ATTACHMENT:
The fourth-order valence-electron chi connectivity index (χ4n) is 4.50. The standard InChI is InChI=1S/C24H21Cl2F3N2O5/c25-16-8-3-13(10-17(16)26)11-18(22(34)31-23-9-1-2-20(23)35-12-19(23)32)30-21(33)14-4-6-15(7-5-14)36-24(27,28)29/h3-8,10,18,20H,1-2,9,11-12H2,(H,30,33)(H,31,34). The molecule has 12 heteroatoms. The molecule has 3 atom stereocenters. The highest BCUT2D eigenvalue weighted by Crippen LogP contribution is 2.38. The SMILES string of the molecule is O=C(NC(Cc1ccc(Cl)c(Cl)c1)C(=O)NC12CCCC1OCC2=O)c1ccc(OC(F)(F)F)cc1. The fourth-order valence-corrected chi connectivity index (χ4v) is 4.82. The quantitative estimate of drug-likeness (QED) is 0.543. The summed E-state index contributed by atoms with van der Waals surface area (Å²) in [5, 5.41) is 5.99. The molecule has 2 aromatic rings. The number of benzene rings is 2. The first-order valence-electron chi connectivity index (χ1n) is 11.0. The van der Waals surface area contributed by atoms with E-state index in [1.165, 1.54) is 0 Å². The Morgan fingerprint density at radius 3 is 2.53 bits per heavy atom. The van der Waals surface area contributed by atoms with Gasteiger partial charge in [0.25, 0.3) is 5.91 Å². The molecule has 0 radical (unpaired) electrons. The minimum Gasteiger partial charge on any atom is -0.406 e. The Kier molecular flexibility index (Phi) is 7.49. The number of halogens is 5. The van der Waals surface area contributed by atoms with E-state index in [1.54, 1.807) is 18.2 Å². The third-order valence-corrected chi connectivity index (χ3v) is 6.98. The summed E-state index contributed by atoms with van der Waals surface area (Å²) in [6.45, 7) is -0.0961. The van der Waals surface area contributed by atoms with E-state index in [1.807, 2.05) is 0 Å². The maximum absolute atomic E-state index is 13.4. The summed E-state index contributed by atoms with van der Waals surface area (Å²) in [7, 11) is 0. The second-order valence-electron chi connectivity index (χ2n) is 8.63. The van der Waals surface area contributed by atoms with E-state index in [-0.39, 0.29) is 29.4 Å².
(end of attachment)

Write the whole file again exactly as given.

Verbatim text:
The fourth-order valence-electron chi connectivity index (χ4n) is 4.50. The standard InChI is InChI=1S/C24H21Cl2F3N2O5/c25-16-8-3-13(10-17(16)26)11-18(22(34)31-23-9-1-2-20(23)35-12-19(23)32)30-21(33)14-4-6-15(7-5-14)36-24(27,28)29/h3-8,10,18,20H,1-2,9,11-12H2,(H,30,33)(H,31,34). The molecule has 12 heteroatoms. The molecule has 3 atom stereocenters. The highest BCUT2D eigenvalue weighted by Crippen LogP contribution is 2.38. The SMILES string of the molecule is O=C(NC(Cc1ccc(Cl)c(Cl)c1)C(=O)NC12CCCC1OCC2=O)c1ccc(OC(F)(F)F)cc1. The fourth-order valence-corrected chi connectivity index (χ4v) is 4.82. The quantitative estimate of drug-likeness (QED) is 0.543. The summed E-state index contributed by atoms with van der Waals surface area (Å²) in [5, 5.41) is 5.99. The molecule has 2 aromatic rings. The number of benzene rings is 2. The first-order valence-electron chi connectivity index (χ1n) is 11.0. The van der Waals surface area contributed by atoms with E-state index in [1.165, 1.54) is 0 Å². The Morgan fingerprint density at radius 3 is 2.53 bits per heavy atom. The van der Waals surface area contributed by atoms with Gasteiger partial charge in [0.25, 0.3) is 5.91 Å². The molecule has 0 radical (unpaired) electrons. The minimum Gasteiger partial charge on any atom is -0.406 e. The Kier molecular flexibility index (Phi) is 7.49. The number of halogens is 5. The van der Waals surface area contributed by atoms with E-state index in [1.54, 1.807) is 18.2 Å². The third-order valence-corrected chi connectivity index (χ3v) is 6.98. The summed E-state index contributed by atoms with van der Waals surface area (Å²) in [6.45, 7) is -0.0961. The van der Waals surface area contributed by atoms with E-state index in [1.807, 2.05) is 0 Å². The maximum absolute atomic E-state index is 13.4. The summed E-state index contributed by atoms with van der Waals surface area (Å²) in [7, 11) is 0. The second-order valence-electron chi connectivity index (χ2n) is 8.63. The van der Waals surface area contributed by atoms with E-state index in [-0.39, 0.29) is 29.4 Å².